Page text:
The British public has risen to the challenge of raising money for the BBC Luvvies in Need appeal, raising £145 each in an endless variety of zany way.
Bob Jones, from Croydon, spent the entire day down the sewer up to his knees in human excrement, in order to raise enough for what he calls his BBC License Fee. Sadly he failed but, undeterred, Bob went back the next day and did another shift to earn the extra funds.
He risks contracting a range of fatal diseases and sewage employees typically die younger than the average worker. But Bob was happy to do it. "It's all for a great cause," said bob. "When I read about Jonathan Ross only having £20 million pounds - plus corporate spin offs - to live on, it near broke my heart."
The BBC Luvvies in Need appeal has a unique way of funding the upper and celebrity classes. It asks everybody to meet an obligation to raise £145. And everyone across Britain, from students to steelworkers, has responded - on the pain of a prison sentence. Some have spent a day down a mine. Others have had the money stopped from their family allowance. Many go to work in a boring job in an office.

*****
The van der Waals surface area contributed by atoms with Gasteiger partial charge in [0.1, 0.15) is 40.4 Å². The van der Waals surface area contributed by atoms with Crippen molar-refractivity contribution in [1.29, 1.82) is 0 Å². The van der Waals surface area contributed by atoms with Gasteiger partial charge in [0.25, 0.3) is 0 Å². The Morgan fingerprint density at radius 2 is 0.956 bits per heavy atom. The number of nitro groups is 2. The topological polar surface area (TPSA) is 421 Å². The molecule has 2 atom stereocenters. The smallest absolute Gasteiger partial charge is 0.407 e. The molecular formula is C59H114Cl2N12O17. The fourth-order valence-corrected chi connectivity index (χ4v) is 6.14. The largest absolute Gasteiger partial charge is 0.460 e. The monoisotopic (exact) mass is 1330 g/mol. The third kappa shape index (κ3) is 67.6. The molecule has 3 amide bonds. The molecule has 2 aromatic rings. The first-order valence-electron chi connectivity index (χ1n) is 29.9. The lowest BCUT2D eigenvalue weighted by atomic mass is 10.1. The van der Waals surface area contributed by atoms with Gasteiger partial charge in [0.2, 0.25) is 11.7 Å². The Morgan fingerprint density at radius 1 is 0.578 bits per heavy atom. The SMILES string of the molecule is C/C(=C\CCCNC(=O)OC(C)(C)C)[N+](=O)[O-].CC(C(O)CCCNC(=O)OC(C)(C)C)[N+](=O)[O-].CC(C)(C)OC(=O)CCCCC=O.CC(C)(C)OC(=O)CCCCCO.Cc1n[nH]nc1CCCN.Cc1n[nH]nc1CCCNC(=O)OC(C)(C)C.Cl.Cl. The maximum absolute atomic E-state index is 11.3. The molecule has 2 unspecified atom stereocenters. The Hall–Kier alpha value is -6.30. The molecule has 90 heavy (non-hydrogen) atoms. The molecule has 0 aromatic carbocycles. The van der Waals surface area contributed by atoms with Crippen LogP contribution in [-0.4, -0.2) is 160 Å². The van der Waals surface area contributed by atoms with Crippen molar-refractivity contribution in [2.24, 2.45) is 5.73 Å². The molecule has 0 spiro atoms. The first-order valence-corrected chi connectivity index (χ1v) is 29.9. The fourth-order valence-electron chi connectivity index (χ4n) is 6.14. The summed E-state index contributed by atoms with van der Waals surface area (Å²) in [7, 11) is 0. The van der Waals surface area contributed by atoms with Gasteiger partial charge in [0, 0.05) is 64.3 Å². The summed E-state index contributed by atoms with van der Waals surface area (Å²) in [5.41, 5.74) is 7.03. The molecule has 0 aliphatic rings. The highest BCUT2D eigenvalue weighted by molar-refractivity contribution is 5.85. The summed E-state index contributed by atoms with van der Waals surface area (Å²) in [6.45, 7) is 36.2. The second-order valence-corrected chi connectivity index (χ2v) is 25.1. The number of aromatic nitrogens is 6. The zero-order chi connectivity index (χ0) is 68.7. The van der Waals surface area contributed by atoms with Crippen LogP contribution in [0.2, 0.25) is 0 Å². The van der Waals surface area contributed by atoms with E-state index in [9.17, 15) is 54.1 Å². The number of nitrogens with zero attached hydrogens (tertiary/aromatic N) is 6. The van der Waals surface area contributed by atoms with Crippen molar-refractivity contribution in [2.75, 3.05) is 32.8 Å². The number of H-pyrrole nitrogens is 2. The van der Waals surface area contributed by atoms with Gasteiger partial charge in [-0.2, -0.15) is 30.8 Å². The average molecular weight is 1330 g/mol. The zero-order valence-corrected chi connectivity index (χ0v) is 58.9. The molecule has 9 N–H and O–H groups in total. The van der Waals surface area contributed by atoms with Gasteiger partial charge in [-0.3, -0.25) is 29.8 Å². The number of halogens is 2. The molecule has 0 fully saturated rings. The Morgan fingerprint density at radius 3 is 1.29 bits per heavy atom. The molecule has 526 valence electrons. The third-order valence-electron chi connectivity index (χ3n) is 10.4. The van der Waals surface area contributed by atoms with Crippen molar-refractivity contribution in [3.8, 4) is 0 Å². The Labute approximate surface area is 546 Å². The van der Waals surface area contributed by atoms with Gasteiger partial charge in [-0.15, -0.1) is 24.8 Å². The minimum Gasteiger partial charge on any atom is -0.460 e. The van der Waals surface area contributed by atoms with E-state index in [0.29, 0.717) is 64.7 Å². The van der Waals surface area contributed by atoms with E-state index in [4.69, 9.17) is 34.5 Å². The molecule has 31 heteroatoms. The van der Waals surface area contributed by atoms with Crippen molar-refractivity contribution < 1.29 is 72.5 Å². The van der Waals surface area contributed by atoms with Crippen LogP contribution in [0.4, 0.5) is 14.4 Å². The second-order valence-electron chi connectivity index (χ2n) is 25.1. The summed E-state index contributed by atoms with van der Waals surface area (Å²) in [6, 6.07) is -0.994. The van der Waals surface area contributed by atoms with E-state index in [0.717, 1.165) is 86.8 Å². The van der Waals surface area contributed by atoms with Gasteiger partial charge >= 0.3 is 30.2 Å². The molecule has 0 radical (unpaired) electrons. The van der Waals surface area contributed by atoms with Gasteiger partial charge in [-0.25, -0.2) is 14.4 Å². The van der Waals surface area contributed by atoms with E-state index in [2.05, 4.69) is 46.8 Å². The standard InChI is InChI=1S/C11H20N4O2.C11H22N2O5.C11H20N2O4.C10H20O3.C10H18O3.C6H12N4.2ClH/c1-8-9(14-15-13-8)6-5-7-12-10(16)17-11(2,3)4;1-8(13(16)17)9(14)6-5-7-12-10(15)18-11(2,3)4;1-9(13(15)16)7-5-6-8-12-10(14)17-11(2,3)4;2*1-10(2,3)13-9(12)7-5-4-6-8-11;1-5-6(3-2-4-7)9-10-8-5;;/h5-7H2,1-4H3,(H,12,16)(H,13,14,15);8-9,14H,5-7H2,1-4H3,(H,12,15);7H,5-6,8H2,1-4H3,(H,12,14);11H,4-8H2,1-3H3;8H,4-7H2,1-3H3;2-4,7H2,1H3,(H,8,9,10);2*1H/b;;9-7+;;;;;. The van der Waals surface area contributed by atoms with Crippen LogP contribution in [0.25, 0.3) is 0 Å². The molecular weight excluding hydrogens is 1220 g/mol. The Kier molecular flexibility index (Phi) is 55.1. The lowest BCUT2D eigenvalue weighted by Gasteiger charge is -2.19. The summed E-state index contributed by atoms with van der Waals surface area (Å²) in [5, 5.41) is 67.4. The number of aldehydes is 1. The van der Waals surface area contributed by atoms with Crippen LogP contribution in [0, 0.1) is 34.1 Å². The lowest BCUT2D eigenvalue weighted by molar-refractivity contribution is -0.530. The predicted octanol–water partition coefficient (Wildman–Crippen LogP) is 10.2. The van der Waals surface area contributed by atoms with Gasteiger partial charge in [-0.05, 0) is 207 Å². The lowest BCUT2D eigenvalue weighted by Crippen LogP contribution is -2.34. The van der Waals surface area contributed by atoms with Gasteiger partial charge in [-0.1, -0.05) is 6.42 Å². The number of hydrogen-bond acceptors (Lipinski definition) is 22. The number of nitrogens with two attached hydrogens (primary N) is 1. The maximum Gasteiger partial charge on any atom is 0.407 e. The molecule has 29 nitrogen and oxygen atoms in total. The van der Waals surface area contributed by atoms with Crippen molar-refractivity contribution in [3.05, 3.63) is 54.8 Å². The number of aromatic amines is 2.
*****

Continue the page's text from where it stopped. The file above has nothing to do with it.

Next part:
The response has been overwhelming. Now BBC Guvernors are awash in an ocean of cash.
Some will inevitably be wasted on news programmes and documentaries. But the majority will go on worthy causes, such as the BBC Trust, a retirement home for ex cabinet ministers who've fallen foul of investigations.
Jacqui Smith, a luvvie who was victim of a hateful mob of investigative journalists, could be one benefactor. "For just £77,000 a year, she could be restored to the life of luxury she has come to expect," said one BBC License Fee Collector, on his way to a council estate where he hoped to raise at least £5000 in fines by targeting single mums.
However, not all fund raising attempts have been successful. One group of students spent a day in a bath full of baked beans, which raised no money at all. "There's no actual value in ruining a huge consignment of food," said a BBC spokesman, "wasting food like that is more suited to Live Aid. We want your cash. And the best way to to that is to go out and spend a day or two at work. Luvvies can never rest unless you work."
Man spends a day at work down the sewer to raise money for BBC Luvvies in Need
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The British public has risen to the challenge of raising money for the BBC Luvvies in Need appeal, raising £145 each in an endless variety of zany way.Posted 6 years ago #
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